So you'll notice the topic of this post is "Education."  That is something I'm passionate about as a retired educator and daughter of an educator and a strong educational supporter.  So of course I was stunned when someone tweeted an article on how many GOP'ers now consider colleges "bad for America."  Although the author engages in some speculation about the reasoning behind this trend, I just shake my head.  How could ANYONE not support education? I know how much I value my education, how much my Mom valued hers, and how my Dad valued the education he did have and sometimes wished he'd had more.  He certainly always valued learning. He often told me: ' Once you get it in your head, they can't take it out!" We should all realize what a real treasure education is.

So time to blog about education.  But surprisingly, the bulk of this post is not taking the form I'd expected.  It turns out I will be presenting a new poem.  So I hope you enjoy and maybe even find it enlightening or stimulating.

Education Is...

Education is priceless
But yours has been paid for by early advocates of free public schools
By those who resisted norms and regulations
Restricting or outlawing the education of enslaved Americans
By those who sought to open educational pathways
Where women and girls had been excluded

Education is a gift
But yours must be unwrapped
By your study and synthesis
By your questions and analysis
By your search for contexts and meanings

Education is more than simple recall of facts
For yours should include
Learning and study skills
Inquiry and research skills
Development of the habit of thinking critically
Learning when and how your knowledge can be applied

Education is transfomative
Yours should prepare you
But also challenge and inspire you
Open worlds before you
Lift you and equip you to lift others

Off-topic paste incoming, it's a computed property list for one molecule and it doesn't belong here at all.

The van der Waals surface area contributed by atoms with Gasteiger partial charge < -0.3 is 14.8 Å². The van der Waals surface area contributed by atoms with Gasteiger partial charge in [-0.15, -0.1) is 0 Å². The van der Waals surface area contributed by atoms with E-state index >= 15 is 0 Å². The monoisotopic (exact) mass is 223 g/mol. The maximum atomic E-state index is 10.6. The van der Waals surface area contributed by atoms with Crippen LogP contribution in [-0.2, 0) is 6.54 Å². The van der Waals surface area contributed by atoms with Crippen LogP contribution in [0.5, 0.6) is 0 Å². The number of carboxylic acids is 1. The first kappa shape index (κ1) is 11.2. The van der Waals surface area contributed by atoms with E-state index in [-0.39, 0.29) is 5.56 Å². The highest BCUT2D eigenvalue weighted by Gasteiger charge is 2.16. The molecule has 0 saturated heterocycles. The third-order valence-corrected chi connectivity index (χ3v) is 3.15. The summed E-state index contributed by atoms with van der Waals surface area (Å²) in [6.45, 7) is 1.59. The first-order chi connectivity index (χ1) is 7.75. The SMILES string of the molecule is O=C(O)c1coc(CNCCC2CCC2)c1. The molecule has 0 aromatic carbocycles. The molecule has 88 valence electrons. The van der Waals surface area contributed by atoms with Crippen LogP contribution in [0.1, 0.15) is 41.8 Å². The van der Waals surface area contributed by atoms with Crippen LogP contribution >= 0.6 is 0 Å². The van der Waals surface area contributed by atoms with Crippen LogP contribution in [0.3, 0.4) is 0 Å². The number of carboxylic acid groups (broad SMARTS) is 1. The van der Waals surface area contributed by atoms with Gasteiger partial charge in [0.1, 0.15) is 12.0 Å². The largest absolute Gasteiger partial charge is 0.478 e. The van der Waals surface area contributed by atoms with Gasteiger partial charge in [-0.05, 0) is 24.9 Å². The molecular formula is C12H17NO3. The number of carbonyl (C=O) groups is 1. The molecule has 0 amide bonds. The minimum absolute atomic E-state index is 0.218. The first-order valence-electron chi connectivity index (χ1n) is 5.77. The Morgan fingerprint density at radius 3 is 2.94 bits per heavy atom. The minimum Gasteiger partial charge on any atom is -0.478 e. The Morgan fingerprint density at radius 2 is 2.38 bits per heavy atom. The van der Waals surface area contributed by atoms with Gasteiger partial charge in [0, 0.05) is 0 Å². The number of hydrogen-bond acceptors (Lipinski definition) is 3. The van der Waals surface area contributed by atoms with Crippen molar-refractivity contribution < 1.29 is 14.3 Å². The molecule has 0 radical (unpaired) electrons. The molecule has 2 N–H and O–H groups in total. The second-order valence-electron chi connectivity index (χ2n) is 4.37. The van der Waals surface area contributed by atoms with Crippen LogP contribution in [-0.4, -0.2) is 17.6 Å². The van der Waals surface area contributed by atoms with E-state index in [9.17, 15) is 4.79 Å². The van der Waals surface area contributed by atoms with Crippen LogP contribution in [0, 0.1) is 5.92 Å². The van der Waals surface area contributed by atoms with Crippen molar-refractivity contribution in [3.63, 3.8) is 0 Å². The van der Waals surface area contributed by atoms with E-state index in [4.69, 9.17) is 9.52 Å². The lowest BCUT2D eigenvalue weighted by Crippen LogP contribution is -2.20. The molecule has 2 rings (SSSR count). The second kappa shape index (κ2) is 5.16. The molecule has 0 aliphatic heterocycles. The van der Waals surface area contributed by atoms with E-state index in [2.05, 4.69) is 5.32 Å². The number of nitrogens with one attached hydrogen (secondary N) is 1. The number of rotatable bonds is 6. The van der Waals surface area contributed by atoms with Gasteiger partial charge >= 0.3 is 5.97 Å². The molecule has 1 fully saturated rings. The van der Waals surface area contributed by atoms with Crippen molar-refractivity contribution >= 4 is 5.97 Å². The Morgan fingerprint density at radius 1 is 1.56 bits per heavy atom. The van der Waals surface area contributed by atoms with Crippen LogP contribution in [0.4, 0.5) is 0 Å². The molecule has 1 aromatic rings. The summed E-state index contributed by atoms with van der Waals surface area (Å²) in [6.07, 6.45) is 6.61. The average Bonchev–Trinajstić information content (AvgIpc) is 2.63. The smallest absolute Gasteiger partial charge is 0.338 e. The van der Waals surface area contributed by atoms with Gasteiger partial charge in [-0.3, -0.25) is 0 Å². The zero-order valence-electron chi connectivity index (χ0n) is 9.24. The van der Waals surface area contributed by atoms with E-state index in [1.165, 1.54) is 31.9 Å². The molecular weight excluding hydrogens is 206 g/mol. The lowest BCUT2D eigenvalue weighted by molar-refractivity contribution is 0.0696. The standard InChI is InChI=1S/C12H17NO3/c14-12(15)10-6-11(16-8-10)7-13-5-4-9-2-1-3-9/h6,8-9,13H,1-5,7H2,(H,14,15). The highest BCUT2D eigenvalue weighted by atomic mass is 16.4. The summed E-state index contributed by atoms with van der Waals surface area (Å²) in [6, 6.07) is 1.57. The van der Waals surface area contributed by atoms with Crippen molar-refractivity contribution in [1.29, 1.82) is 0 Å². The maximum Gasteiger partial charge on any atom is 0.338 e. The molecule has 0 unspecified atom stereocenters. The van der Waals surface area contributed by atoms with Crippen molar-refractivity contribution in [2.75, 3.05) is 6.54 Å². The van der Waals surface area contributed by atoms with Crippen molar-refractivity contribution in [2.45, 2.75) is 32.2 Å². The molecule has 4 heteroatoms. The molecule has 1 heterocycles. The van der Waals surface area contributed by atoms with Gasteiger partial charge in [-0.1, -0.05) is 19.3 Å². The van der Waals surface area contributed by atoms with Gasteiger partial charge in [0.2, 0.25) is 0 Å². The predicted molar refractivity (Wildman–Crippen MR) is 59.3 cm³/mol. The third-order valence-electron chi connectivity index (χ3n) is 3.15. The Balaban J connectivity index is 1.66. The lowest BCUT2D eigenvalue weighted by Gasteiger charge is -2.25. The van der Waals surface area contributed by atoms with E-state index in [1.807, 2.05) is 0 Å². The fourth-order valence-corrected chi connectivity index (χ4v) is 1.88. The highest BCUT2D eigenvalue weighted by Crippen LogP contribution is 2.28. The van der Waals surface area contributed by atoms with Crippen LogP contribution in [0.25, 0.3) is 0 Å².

Education should be a right
But yours should also be a privilege
Connecting you with what has gone before
Encouraging you to explore new trends
Fostering your developing mind and self

Education should be lifelong
Yours should not stop when formal school days end
Seek to grow and refuse to stagnate
Continue reading, questioning, researching
And engaging with the world around you

And now some references you might find of interest

Public Schools Rising

American Ed. History Timeline 

Education Under Slavery

Read of Mathematician Sophie Germain's dedication to learning despite early discouragement from parents! 

Note AAUW's first study: Higher Ed. did NOT damage women's health

Remember: Comments are GOLD and sharing is caring.  Do share any thoughts in comments! 

Sunday, July 9, 2017

Never Forget!

Greetings, readers - at least I hope there are some out there! This post is a bit different, but these thoughts came to mind, so here we are.

Well, just what should we "never forget'?  Certainly, some things should be burned in our memories:  beloved family members and pets, important mentors and teachers, moments which had an oversized impact on our futures. It's even been said you never forget how to ride a bike (assuming you learned to ride in the first place!).  It's also been said, "use it or lose it" and I do believe there's lots of truth in that.  I have found however, that some remnants of things I've learned are still in my brain somewhere.  I haven't done Calculus in quite some time.  But I did have an opportunity to observe the one Calculus teacher while I was still working and although I certainly would need a refresher even then, I did find that what she was going over in class did at least sound some familiar chords.  And even though I haven't used or studied French in even longer, sometimes I can still come up with some words or even a basic sentence in French, which I find pretty cool. Now let me begin some further thoughts.